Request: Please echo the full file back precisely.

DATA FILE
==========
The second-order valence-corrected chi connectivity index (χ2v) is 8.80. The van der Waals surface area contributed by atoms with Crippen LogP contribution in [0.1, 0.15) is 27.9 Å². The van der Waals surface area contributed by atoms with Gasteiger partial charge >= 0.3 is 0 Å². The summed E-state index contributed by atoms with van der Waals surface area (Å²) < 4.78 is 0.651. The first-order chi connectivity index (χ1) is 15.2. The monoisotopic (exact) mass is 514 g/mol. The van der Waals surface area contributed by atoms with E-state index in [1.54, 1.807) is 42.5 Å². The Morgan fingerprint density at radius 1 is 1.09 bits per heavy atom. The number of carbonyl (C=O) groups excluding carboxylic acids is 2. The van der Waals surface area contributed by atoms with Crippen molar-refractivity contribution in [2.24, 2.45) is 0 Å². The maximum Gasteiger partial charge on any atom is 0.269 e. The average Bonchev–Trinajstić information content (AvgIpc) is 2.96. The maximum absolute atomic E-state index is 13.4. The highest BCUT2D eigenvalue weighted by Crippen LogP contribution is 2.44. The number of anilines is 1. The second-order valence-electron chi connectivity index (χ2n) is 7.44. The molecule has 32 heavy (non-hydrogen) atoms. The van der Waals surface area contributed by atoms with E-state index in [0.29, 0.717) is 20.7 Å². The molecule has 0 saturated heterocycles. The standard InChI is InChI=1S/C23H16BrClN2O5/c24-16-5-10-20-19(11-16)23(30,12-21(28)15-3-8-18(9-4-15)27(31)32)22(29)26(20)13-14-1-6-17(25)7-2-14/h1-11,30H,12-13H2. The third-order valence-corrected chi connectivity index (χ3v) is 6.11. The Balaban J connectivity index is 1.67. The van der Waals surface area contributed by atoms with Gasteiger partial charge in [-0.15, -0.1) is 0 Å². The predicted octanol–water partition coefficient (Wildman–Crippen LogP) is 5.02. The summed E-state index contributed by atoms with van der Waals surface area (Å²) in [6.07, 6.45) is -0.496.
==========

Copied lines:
The second-order valence-corrected chi connectivity index (χ2v) is 8.80. The van der Waals surface area contributed by atoms with Crippen LogP contribution in [0.1, 0.15) is 27.9 Å². The van der Waals surface area contributed by atoms with Gasteiger partial charge >= 0.3 is 0 Å². The summed E-state index contributed by atoms with van der Waals surface area (Å²) < 4.78 is 0.651. The first-order chi connectivity index (χ1) is 15.2. The monoisotopic (exact) mass is 514 g/mol. The van der Waals surface area contributed by atoms with E-state index in [1.54, 1.807) is 42.5 Å². The Morgan fingerprint density at radius 1 is 1.09 bits per heavy atom. The number of carbonyl (C=O) groups excluding carboxylic acids is 2. The van der Waals surface area contributed by atoms with Crippen molar-refractivity contribution in [2.24, 2.45) is 0 Å². The maximum Gasteiger partial charge on any atom is 0.269 e. The average Bonchev–Trinajstić information content (AvgIpc) is 2.96. The maximum absolute atomic E-state index is 13.4. The highest BCUT2D eigenvalue weighted by Crippen LogP contribution is 2.44. The number of anilines is 1. The second-order valence-electron chi connectivity index (χ2n) is 7.44. The molecule has 32 heavy (non-hydrogen) atoms. The van der Waals surface area contributed by atoms with E-state index in [0.29, 0.717) is 20.7 Å². The molecule has 0 saturated heterocycles. The standard InChI is InChI=1S/C23H16BrClN2O5/c24-16-5-10-20-19(11-16)23(30,12-21(28)15-3-8-18(9-4-15)27(31)32)22(29)26(20)13-14-1-6-17(25)7-2-14/h1-11,30H,12-13H2. The third-order valence-corrected chi connectivity index (χ3v) is 6.11. The Balaban J connectivity index is 1.67. The van der Waals surface area contributed by atoms with Gasteiger partial charge in [-0.15, -0.1) is 0 Å². The predicted octanol–water partition coefficient (Wildman–Crippen LogP) is 5.02. The summed E-state index contributed by atoms with van der Waals surface area (Å²) in [6.07, 6.45) is -0.496.